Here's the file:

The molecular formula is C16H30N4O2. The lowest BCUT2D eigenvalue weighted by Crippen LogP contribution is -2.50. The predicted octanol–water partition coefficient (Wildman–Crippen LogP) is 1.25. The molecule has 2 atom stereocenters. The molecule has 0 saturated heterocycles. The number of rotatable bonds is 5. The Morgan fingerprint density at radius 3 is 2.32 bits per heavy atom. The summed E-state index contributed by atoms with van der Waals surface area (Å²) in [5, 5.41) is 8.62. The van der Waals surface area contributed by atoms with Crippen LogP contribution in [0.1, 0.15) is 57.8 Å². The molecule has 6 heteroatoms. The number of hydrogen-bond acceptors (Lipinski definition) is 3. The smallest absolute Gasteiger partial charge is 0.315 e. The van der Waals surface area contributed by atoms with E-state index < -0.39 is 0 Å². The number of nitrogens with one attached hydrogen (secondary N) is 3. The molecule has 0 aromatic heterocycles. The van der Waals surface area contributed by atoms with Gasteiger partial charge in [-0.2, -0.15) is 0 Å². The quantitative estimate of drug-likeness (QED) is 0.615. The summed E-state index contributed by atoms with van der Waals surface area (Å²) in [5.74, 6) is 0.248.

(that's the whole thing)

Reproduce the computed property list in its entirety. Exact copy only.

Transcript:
The molecular formula is C16H30N4O2. The lowest BCUT2D eigenvalue weighted by Crippen LogP contribution is -2.50. The predicted octanol–water partition coefficient (Wildman–Crippen LogP) is 1.25. The molecule has 2 atom stereocenters. The molecule has 0 saturated heterocycles. The number of rotatable bonds is 5. The Morgan fingerprint density at radius 3 is 2.32 bits per heavy atom. The summed E-state index contributed by atoms with van der Waals surface area (Å²) in [5, 5.41) is 8.62. The van der Waals surface area contributed by atoms with Crippen LogP contribution in [0.1, 0.15) is 57.8 Å². The molecule has 6 heteroatoms. The number of hydrogen-bond acceptors (Lipinski definition) is 3. The smallest absolute Gasteiger partial charge is 0.315 e. The van der Waals surface area contributed by atoms with E-state index < -0.39 is 0 Å². The number of nitrogens with one attached hydrogen (secondary N) is 3. The molecule has 0 aromatic heterocycles. The van der Waals surface area contributed by atoms with Gasteiger partial charge in [-0.2, -0.15) is 0 Å². The quantitative estimate of drug-likeness (QED) is 0.615. The summed E-state index contributed by atoms with van der Waals surface area (Å²) in [5.74, 6) is 0.248.